Cube Zero (2004)

R   |    |  Drama, Mystery, Sci-Fi


Cube Zero (2004) Poster

A young programmer whose job is to watch over the reality-warping Cube defies orders to rescue an innocent mother trapped in one of its rooms.

TIP
Add this title to your Watchlist
Save movies and shows to keep track of what you want to watch.

5.7/10
33,779

Videos


Photos

  • Zachary Bennett in Cube Zero (2004)
  • Cube Zero (2004)
  • Stephanie Moore and Martin Roach in Cube Zero (2004)
  • Tony Munch in Cube Zero (2004)
  • Zachary Bennett and Fernando Curcione in Cube Zero (2004)
  • David Huband in Cube Zero (2004)

See all photos

More of What You Love

Find what you're looking for even quicker with the IMDb app on your smartphone or tablet.

Get the IMDb app

Reviews & Commentary

Add a Review


User Reviews


2 November 2005 | morphion2
3
| Not Awful, but Unnecessary
Following the release of Cube 2: Hypercube (2003), and playing off the alleged success of the original Cube (1998), Director Ernie Barbarash takes the liberty of bringing us the third installment in the trilogy, the prequel Cube Zero.

Deep in the bowels of a giant and faceless institution, time and place unknown, two low-ranking operators, Wynn (Zachary Bennett) and Dodd (David Huband) sit and observe on monitors the behavior of people that have been placed in a giant network of cubic chambers, some of which are rigged with death traps. Told that the people they are observing are convicted felons who chose this horrific and deadly ordeal over a lethal injection, these observers have had no problem with their jobs until Wynn, a mathematical genius, discovers that one of the prisoners, a woman named Cassandra (Stephanie Moore) never agreed to be put inside the Cube. Suddenly it's realized that perhaps their "jobs" are not what they seem, and that they may be part of something deeply sick and twisted...

For people that have seen and enjoyed the original Cube, this prequel will probably not be to your liking. It's not that the story does not have potential; it's simply that the first Cube film never needed to be expanded on. Standing alone, it is a neat little psychological thriller with very interesting concepts and a certainty about its own message. It was also nicely self-contained. The problem with Cube Zero is that it destroys some of the mystique of the original, attempting to answer questions with more questions but only really resulting in making a mess of what never needed fixing.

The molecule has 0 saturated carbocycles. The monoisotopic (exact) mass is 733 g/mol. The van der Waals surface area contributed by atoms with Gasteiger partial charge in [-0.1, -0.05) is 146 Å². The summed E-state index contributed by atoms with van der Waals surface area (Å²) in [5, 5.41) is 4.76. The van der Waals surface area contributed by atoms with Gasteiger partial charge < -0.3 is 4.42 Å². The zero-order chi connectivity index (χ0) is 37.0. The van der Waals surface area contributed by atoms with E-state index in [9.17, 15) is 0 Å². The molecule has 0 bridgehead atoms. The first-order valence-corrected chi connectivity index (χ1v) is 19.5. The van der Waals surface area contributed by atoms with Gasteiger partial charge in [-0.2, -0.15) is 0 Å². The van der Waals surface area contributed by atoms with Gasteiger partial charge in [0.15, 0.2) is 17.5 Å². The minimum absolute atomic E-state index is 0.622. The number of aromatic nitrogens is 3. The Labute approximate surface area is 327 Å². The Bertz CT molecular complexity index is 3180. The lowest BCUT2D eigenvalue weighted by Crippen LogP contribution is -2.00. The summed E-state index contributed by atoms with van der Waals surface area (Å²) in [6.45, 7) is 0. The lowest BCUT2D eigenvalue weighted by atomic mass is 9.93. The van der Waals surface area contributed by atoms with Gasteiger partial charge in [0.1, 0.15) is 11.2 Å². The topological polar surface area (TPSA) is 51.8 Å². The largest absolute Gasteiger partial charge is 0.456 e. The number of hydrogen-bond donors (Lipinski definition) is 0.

What this new film has to offer, which is questions about the psychological nature of authoritarianism and the banality of evil, certainly are good questions to be raised, but probably should have been done so on their own merits, rather than as a continuation of a film that had no such aspirations.

Having said this, the other traits of the film, such as acting and direction and writing, are not awful. There is a bleak, dark look to the film akin to such film noir as 'The Matrix' and 'Dark City', and they have certainly managed to recapture the claustrophobic feeling of the first Cube. Unfortunately for Barbarash, these are not enough positive qualities to save it.

Critic Reviews



Mireille Enos' Favorite Show Is Personal

The star of the apocalyptic "Good Omens" gives her summer movie recommendation, shares why she watches her husband's show to escape, and the sketch that always makes her laugh.

Watch Mireille Enos Take 5

Featured on IMDb

See what TV shows editors are excited about this month and check out our guide to Star Wars, video games, and more.

Around The Web

 | 

Powered by ZergNet

More To Explore

Search on Amazon.com